Unwelcoming Step-Children

How do I connect with my new step-children?

Question

I’m a step-father to three kids (two sons, ages 8 and 13, and a daughter, age 11). (My wife and I had been married a year and a half. They live with us and visit their father and step-mother every other weekend.) I thought once the newness of our marriage wore off that the kids would warm up to me, but it’s been rough. The little one likes to play, but my older step-kids give are often cold and resent any attempts I offer in discipline.  I love my wife and I love these kids, but I’m about to burn out. What am I doing wrong?

Answer

You may not be doing anything wrong.  It makes sense that the younger one seems to be warming up more quickly than the older ones. Parenting adolescents is one of the most difficult, challenging and confusing seasons of parenting.  They are in the process of becoming adults, deciding who they are, what they think and trying to make sense of what they feel.  This isn’t an easy time.  We know many adults who are still working on those issues.

The transition from adolescence to young adult is made even more difficult when your parents have divorced and you are not only adjusting to the trauma of that reality but also being forced to relate to a “new” step dad and step mom who want you to welcome them and trust them.  Many adolescents struggle with trusting and opening up to their biological parents let alone a stranger who has invaded their world essentially taking the place of one of their natural parents.

Where do you start?  That’s simple.  The best start is to renew your commitment to love and reflect the Lord in all that you do.  Be a man of prayer who prays for his wife and kids several times a day.  Be a man of the word and a man who has some other men he can meet with, pray with and bounce things off of especially when you are confused and frustrated.  Be aware of your own emotions and don’t let your frustration and disappointment turn into an unhealthy anger that will send the immediate message that you aren’t a “safe” person and thus not a trustworthy person.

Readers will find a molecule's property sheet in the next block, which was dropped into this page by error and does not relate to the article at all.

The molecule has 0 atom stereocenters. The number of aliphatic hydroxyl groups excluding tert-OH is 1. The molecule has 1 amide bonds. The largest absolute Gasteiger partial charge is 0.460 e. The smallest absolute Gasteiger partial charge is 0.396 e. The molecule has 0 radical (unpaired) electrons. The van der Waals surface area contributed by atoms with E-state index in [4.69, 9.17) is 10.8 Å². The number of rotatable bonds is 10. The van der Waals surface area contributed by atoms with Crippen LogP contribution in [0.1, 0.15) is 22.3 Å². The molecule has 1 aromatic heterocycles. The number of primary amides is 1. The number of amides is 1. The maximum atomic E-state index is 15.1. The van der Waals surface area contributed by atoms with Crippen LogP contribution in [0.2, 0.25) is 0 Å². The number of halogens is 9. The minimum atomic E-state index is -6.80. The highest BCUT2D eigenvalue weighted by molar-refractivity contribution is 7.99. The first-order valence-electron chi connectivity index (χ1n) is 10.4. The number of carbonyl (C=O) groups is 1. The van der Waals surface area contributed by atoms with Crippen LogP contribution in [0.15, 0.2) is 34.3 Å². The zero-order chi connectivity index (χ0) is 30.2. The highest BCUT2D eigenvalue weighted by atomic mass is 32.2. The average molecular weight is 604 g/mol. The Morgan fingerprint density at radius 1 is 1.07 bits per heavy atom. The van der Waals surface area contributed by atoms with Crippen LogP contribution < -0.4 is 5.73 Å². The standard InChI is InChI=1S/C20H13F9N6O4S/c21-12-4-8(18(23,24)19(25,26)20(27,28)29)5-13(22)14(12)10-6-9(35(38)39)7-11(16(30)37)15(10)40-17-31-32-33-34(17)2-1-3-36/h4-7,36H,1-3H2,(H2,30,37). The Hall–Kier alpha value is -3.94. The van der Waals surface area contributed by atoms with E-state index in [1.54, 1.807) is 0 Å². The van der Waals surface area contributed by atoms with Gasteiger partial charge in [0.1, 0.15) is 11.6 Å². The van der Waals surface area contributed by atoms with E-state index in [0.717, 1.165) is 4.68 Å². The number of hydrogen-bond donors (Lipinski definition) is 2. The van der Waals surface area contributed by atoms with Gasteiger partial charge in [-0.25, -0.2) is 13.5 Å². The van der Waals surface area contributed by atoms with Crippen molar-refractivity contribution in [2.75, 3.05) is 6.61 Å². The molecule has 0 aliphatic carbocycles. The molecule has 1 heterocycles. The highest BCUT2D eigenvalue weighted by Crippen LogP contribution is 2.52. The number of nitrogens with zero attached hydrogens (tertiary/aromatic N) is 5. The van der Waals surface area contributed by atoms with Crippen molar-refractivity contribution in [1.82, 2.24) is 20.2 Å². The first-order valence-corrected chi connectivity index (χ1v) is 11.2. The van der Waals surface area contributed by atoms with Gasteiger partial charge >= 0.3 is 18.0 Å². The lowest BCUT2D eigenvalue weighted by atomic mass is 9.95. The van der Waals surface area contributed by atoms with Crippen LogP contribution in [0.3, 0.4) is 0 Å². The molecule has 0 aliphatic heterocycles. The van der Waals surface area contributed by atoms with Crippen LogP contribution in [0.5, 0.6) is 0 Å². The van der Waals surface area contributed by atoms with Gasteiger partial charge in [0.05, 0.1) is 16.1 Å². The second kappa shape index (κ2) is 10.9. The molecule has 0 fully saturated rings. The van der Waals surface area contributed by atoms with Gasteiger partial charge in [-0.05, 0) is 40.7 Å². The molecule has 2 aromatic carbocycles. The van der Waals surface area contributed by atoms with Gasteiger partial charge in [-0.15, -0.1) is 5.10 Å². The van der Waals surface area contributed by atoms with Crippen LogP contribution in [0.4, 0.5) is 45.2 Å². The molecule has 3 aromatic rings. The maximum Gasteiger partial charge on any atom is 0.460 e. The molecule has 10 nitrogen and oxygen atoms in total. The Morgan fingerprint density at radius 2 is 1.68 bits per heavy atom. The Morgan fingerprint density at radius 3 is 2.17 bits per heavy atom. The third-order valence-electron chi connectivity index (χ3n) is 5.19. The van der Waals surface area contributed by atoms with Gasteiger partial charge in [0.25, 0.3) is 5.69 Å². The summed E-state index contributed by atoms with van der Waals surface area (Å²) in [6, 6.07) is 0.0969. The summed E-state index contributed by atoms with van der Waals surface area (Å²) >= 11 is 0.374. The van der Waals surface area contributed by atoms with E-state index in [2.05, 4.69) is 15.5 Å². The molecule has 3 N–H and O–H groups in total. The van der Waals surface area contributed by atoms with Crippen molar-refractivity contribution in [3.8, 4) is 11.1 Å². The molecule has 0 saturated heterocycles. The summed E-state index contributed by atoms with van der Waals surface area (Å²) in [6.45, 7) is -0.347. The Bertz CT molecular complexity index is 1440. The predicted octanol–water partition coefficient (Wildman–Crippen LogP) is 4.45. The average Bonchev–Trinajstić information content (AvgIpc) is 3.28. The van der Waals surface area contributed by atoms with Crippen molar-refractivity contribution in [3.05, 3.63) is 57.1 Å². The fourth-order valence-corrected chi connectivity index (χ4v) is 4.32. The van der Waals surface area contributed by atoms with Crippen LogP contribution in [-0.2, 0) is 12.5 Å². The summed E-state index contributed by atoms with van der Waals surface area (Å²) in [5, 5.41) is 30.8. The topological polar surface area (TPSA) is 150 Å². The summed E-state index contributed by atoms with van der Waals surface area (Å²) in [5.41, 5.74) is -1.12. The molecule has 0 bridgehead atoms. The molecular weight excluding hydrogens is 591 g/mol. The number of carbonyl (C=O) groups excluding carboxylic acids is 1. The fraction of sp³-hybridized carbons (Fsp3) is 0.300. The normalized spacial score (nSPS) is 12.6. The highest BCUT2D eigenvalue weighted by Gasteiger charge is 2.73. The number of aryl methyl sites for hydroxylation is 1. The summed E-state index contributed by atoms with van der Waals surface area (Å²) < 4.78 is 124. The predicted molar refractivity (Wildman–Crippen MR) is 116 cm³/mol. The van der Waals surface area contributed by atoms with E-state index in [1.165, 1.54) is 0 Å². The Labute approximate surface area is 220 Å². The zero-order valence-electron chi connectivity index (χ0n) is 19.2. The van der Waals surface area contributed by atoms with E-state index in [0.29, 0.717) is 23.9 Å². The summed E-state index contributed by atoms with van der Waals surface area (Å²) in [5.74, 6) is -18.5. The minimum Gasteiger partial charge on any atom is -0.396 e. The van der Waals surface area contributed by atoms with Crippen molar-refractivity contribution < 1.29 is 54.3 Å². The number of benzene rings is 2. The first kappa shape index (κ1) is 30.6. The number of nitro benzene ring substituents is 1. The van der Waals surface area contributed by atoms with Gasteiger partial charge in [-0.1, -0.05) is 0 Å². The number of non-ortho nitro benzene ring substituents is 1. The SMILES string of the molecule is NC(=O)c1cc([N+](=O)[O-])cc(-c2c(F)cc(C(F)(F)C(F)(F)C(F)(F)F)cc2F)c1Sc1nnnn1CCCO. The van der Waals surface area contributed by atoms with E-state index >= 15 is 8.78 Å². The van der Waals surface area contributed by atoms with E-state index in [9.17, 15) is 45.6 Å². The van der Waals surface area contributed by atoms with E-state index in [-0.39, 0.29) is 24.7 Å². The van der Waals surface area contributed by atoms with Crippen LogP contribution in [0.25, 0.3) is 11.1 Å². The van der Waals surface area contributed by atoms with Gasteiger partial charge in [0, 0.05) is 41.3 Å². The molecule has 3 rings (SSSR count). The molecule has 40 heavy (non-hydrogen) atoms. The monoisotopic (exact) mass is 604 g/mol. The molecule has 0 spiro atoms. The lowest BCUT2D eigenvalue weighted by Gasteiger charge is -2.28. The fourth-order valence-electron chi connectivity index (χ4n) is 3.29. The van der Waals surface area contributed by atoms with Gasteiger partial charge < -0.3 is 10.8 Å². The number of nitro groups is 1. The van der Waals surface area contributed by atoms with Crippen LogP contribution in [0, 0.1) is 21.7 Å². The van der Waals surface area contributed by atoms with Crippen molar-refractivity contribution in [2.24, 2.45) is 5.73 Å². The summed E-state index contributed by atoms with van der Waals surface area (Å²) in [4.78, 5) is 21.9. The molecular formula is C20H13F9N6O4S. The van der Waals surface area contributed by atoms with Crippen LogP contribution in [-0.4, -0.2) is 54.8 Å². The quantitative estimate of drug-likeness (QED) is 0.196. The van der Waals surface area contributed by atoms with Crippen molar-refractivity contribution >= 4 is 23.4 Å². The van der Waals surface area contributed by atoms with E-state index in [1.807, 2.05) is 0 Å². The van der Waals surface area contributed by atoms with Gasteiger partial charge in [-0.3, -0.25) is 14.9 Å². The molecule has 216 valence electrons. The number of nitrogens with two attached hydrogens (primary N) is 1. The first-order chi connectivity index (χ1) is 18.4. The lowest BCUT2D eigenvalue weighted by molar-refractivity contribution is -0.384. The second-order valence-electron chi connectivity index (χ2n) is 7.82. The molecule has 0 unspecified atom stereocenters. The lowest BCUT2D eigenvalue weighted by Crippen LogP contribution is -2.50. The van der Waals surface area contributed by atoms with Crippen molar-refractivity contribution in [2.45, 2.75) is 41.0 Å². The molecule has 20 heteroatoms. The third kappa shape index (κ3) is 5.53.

Love their mother well and faithfully.  Be a daily example of I Corinthians 13 to them.  Loving them will not be about discipline, it will be about gaining their trust.  Don’t demand or expect but rather take time to discover who they are.  What are their individual passions and interests?  What brings them joy?  What makes them laugh?  Watch them study them and connect with them.  Be on the lookout for times when they are at their softest since these often are the times of greatest opportunity.

One-on-one activities is one of the best ways to connect with them.  Are there any hobbies or special interest activities you can share with them?  Write them notes, tell them you don’t know what they are going through but that you know it isn’t easy for them and you are interested in getting to know who they are.  Let them know that someday you hope they can trust you—at least as a friend.

Take the time to learn about adolescents.  One of our favorite books is The DNA of Parent-Teen Relationships by Greg and Gary Smalley.  This little book is a gold mine of biblically-based practical information that you will find helpful and encouraging.  Know that they won’t change overnight but they are much more likely to change as they see consistency and kindness in you.

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